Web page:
Network Channels

Network channels, also called network access points, allow you to specify different quality of service (QOS) parameters for network communication. Each network channel is associated with its own exclusive socket using a unique IP address and port. By default, requests from a multi-threaded client are multiplexed over the same remote connection and the server instance reads requests from the socket one at a time. If the request size is large, this becomes a bottleneck.

Although the primary role of a network channel is to control the network traffic for a server instance, you can leverage the ability to create multiple custom channels to allow a multi-threaded client to communicate with server instance over multiple connections, reducing the potential for a bottleneck. To configure custom multi-channel communication, use the following steps:

  1. Configure multiple network channels using different IP and port settings. See “ Configure custom network channels” in Administration Console Online Help.
  2. In your client-side code, use a JNDI URL pattern similar to the pattern used in clustered environments. The following is an example for a client using two network channels:
  3. t3://<ip1>:<port1>,<ip2>:<port2>

See “ Understanding Network Channels” in Configuring WebLogic Server Environments.

Tuning Message Size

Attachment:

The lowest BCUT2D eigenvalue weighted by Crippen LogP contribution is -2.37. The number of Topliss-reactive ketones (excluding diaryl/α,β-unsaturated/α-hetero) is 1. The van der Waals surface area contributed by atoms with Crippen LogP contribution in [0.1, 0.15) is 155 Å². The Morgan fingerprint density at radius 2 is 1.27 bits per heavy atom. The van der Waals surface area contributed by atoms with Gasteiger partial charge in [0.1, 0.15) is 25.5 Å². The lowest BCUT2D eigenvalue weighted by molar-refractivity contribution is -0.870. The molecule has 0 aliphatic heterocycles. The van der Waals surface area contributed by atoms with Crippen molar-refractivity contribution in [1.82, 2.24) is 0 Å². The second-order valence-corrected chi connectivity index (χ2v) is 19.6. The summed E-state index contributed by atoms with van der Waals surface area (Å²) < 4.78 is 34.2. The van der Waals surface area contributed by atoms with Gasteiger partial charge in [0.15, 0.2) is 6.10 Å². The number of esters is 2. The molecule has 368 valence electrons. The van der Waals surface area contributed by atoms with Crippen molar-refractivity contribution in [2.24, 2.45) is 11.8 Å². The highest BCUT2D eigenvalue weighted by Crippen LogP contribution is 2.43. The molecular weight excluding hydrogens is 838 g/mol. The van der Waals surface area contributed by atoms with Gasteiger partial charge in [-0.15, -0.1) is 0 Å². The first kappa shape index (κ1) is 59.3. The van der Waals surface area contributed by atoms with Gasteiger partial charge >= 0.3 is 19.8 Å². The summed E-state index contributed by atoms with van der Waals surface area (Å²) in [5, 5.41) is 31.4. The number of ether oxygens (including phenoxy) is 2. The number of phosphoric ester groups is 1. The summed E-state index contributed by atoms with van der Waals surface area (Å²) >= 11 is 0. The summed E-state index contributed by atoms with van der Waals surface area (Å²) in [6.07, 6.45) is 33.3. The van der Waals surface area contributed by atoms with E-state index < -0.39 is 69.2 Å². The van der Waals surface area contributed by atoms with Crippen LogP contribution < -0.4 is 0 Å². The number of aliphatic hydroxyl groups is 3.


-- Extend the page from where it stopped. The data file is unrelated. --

WebLogic Server allows you to specify a maximum incoming request size to reduce the potential for Denial of Service (DoS) attacks by preventing a server from being bombarded by a series of large requests. You can set a global value or set specific values for different protocols and network channels. Although it does not directly impact performance, JMS applications that aggregate messages before sending to a destination may be refused if the aggregated size is greater than specified value. See “ Servers: Protocols: General” in Administration Console Online Help and Tuning Applications Using Unit-of-Order.

Tune the Chunk Parameters

A chunk is a unit of memory that the WebLogic Server network layer, both on the client and server side, uses to read data from and write data to sockets. To reduce memory allocation costs, a server instance maintains a pool of these chunks. For applications that handle large amounts of data per request, increasing the value on both the client and server sides can boost performance. The default chunk size is about 4K. Use the following properties to tune the chunk size and the chunk pool size: